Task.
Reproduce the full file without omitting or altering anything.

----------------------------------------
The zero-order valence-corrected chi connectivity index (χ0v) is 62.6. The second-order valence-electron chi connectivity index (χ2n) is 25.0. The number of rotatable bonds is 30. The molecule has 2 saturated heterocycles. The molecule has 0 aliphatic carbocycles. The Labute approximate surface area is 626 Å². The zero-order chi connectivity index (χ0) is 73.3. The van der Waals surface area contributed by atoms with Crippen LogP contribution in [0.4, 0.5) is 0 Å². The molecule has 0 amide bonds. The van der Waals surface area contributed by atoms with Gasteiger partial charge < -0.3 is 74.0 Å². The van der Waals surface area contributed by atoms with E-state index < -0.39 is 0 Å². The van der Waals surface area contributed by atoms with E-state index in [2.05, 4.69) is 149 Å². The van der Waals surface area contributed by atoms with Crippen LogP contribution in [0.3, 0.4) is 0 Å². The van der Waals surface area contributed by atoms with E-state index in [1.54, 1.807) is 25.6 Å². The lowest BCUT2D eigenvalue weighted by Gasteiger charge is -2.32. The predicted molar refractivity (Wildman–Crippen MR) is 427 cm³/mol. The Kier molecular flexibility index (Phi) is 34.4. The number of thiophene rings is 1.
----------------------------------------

The zero-order valence-corrected chi connectivity index (χ0v) is 62.6. The second-order valence-electron chi connectivity index (χ2n) is 25.0. The number of rotatable bonds is 30. The molecule has 2 saturated heterocycles. The molecule has 0 aliphatic carbocycles. The Labute approximate surface area is 626 Å². The zero-order chi connectivity index (χ0) is 73.3. The van der Waals surface area contributed by atoms with Crippen LogP contribution in [0.4, 0.5) is 0 Å². The molecule has 0 amide bonds. The van der Waals surface area contributed by atoms with Gasteiger partial charge < -0.3 is 74.0 Å². The van der Waals surface area contributed by atoms with E-state index < -0.39 is 0 Å². The van der Waals surface area contributed by atoms with E-state index in [2.05, 4.69) is 149 Å². The van der Waals surface area contributed by atoms with Crippen LogP contribution in [0.3, 0.4) is 0 Å². The van der Waals surface area contributed by atoms with E-state index in [1.54, 1.807) is 25.6 Å². The lowest BCUT2D eigenvalue weighted by Gasteiger charge is -2.32. The predicted molar refractivity (Wildman–Crippen MR) is 427 cm³/mol. The Kier molecular flexibility index (Phi) is 34.4. The number of thiophene rings is 1.